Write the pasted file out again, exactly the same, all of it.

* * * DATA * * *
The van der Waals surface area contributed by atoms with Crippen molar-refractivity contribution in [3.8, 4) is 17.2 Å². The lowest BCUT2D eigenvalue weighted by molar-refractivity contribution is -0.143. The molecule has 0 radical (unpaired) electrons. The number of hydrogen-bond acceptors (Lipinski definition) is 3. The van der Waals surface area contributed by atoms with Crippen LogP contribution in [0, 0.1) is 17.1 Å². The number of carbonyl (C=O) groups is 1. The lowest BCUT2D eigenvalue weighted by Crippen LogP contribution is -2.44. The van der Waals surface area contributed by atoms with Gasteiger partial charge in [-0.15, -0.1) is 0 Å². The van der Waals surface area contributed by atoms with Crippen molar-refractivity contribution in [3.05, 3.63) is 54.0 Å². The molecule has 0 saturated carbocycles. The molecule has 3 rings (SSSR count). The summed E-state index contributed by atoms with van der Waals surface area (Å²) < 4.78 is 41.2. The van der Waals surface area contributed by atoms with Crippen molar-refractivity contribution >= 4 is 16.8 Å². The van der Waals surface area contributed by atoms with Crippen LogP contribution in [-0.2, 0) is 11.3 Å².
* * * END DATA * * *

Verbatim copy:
The van der Waals surface area contributed by atoms with Crippen molar-refractivity contribution in [3.8, 4) is 17.2 Å². The lowest BCUT2D eigenvalue weighted by molar-refractivity contribution is -0.143. The molecule has 0 radical (unpaired) electrons. The number of hydrogen-bond acceptors (Lipinski definition) is 3. The van der Waals surface area contributed by atoms with Crippen LogP contribution in [0, 0.1) is 17.1 Å². The number of carbonyl (C=O) groups is 1. The lowest BCUT2D eigenvalue weighted by Crippen LogP contribution is -2.44. The van der Waals surface area contributed by atoms with Gasteiger partial charge in [-0.15, -0.1) is 0 Å². The van der Waals surface area contributed by atoms with Crippen molar-refractivity contribution in [3.05, 3.63) is 54.0 Å². The molecule has 0 saturated carbocycles. The molecule has 3 rings (SSSR count). The summed E-state index contributed by atoms with van der Waals surface area (Å²) < 4.78 is 41.2. The van der Waals surface area contributed by atoms with Crippen molar-refractivity contribution >= 4 is 16.8 Å². The van der Waals surface area contributed by atoms with Crippen LogP contribution in [-0.2, 0) is 11.3 Å².